Monday, December 24, 2018

Nineteen litres of sperm

This ushered in the time of mass copulation, the conception of the 4,711 children — 2,410 boys and 2,301 girls — who were born alive in 1962: night and day, morning and evening, on weekdays and holidays, in lunch hours and coffee breaks, smoking breaks and school breaks, during mountain hikes and country dances; in the upper echelons of society as in the lower, and not least in between; outside in the open air — where the mountain's high and the valley's deep, on tender nights beside the silvery sea, when the stars begin to fall, in that good old mountain dew, when skies are grey, where skies are blue, in that twilight time, with the Northern Lights a runnin' wild, when snow falls all around, by the old dirt road, where the Hagi bus stops and goes — and inside, in garages and apartment blocks, office buildings and shops, factories and sheds, ski huts and carpenters' workshops, art galleries and warehouses, country cabins and boarding schools, fish factories and petrol stations, fishermen's huts and cinemas, net sheds and dairies, clothes shops and school buildings, knitting factories and mail-boats, reclining on teacher's desks and in grassy dells, on the floors of cloakrooms, bathrooms and pantries, on sandy beaches, living-room sofas and rag rugs, in bathtubs, hot tubs and swimming pools, under shop counters, billiard tables and birch shrubs; sitting in armchairs and dentists' chairs, on stony beaches, church pews, garden furniture and apple crates; standing against car doors, front doors and washing machines, bookcases, kitchen shelves and churchyard walls, there met in long, wet kisses the lips of electricians and schoolmistresses, air hostesses and cobblers, journalists and doctors' receptionists, actresses and milk-lorry drivers, vicars and schoolgirls, fish-factory women and paediatricians; there clothes were stripped off by fortune tellers, deckhands, bakery girls, barbers, seamstresses, joiners, midwives, bank clerks, hairdressers, warehouse managers, waitresses, foremen, cook-housekeepers and draughtsmen;while, with hesitant fumbling fingers, farmers, engineers, plumbers, bus drivers and watchmakers groped for the hooks on the bras of switchboard operators, hired hands, housewives and nannies prior to fondling their warm, soft, oval breasts; the members of 4,661 men stiffened and vulvas of 4,661 women (there were fifty pairs of twins) grew wet; husbands lay with wives, lovers with mistresses, husbands with mistresses, husbands with mistresses, lovers with wives — and also wives with mistresses, lovers with husbands, mistresses with mistresses, lovers with lovers, though these unions produced no offspring other than enduring memories of the coupling; rapists assaulted their victims; finger, lips and tongues stroked erogenous zones; penises were rubbed, licked and sucked; buttocks were gripped; backs were clawed; wet pussies enclosed hard cocks, hymens tore; ejaculations were premature; orgasms were achieved, and women took on board the nineteen litres of sperm that were required to produce the 4,711 children to which they were to give birth in 1962.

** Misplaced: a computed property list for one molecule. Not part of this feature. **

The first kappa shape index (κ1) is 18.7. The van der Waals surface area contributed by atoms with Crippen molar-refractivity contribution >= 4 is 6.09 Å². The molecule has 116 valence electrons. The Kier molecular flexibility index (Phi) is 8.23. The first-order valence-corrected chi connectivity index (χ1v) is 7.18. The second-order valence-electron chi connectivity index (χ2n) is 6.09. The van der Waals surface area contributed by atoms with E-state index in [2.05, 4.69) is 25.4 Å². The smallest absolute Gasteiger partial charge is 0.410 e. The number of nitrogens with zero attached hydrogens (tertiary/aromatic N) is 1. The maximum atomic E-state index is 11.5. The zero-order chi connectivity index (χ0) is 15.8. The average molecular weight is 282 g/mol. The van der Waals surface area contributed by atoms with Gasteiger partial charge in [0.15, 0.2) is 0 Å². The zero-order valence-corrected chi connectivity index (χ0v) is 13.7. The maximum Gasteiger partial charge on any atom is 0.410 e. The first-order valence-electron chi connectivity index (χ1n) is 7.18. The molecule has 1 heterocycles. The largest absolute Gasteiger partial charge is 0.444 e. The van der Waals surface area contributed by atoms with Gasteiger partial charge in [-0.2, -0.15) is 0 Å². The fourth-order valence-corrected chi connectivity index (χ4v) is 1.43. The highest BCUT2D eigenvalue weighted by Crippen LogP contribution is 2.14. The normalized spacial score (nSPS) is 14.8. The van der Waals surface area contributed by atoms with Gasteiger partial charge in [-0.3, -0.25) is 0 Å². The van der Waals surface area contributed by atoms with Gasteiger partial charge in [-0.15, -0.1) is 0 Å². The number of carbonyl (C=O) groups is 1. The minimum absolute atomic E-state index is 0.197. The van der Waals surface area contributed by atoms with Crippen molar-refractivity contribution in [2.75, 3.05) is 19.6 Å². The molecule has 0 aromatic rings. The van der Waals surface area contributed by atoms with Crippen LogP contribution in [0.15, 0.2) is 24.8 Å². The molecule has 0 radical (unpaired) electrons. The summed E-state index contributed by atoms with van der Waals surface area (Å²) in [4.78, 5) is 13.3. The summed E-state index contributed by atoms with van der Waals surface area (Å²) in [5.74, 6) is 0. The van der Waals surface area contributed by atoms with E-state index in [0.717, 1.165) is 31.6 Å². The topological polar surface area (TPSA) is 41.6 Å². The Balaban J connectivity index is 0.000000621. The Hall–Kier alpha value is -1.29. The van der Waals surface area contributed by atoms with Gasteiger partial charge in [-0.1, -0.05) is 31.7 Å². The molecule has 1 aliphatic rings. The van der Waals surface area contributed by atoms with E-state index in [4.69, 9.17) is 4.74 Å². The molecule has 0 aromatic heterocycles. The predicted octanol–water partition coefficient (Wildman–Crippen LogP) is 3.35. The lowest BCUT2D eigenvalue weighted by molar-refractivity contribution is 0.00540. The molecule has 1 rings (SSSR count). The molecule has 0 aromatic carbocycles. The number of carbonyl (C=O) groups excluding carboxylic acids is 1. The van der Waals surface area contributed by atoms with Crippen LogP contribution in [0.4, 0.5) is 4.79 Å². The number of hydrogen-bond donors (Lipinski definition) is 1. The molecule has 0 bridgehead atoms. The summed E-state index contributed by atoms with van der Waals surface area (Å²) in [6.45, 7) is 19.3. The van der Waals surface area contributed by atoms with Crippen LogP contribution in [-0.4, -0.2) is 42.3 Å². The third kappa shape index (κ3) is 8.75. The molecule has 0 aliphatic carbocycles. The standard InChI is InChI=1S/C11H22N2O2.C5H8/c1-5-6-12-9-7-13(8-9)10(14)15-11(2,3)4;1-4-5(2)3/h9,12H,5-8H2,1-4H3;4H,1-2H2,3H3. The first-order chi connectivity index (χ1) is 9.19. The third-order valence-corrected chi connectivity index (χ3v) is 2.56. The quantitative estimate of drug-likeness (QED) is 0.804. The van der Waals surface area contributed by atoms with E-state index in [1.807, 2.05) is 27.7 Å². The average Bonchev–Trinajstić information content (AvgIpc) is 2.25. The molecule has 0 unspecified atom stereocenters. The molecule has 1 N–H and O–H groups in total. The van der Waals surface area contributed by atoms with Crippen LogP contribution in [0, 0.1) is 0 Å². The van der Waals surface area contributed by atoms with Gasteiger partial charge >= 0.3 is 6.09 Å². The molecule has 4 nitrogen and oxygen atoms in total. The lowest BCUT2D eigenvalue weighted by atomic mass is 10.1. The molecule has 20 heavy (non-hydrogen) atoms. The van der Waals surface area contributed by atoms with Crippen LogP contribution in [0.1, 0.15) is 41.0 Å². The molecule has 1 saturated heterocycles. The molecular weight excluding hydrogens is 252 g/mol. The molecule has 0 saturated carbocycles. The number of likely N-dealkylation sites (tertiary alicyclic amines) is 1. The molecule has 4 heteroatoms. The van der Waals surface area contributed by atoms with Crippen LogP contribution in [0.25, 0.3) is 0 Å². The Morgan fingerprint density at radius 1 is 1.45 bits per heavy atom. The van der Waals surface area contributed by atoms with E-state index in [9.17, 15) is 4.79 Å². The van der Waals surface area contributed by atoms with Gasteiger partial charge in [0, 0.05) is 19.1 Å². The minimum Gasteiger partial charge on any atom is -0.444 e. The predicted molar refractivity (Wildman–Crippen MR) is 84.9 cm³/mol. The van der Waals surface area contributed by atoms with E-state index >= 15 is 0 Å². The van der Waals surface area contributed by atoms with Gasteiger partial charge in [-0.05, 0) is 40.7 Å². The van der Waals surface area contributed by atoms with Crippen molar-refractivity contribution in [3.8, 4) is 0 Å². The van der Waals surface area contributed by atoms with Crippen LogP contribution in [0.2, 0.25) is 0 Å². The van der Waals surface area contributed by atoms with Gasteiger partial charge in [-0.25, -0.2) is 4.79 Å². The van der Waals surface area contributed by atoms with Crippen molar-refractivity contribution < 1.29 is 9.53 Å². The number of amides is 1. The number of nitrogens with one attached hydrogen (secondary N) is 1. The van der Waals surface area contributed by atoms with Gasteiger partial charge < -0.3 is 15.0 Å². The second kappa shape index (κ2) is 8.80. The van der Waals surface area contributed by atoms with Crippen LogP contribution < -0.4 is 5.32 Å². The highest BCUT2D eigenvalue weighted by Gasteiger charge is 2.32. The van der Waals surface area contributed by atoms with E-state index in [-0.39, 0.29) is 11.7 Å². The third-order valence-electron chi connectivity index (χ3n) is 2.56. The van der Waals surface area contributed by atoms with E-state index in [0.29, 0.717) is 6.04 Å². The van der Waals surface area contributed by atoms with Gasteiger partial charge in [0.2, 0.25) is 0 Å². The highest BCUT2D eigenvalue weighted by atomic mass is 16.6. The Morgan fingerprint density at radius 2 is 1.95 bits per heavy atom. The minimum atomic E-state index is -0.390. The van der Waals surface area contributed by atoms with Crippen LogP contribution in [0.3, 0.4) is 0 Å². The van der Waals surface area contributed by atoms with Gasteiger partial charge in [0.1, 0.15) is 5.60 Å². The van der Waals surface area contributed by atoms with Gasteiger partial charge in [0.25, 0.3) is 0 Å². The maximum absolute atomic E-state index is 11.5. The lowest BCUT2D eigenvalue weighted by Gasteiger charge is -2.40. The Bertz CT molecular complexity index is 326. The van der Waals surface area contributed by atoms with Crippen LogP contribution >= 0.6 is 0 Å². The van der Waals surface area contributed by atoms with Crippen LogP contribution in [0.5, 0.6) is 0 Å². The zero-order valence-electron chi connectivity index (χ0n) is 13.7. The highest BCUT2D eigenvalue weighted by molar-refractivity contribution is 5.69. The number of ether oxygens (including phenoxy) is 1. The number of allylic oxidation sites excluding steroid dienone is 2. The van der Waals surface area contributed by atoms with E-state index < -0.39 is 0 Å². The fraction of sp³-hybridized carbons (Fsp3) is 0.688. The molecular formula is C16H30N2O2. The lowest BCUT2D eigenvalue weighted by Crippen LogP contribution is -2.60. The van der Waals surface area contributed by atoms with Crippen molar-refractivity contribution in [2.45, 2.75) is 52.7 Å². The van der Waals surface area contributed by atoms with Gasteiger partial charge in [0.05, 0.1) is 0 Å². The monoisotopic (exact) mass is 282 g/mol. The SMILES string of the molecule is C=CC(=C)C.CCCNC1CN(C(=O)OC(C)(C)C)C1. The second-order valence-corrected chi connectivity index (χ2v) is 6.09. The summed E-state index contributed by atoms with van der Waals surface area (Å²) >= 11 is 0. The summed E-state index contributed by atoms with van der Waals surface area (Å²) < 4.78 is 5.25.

— from CoDex 1962, by Sjón. (Chapter 3 of Part 3 of the Leo Löwe Trilogy)

I love long sentences. I love lists. I love and, and, and.

No comments: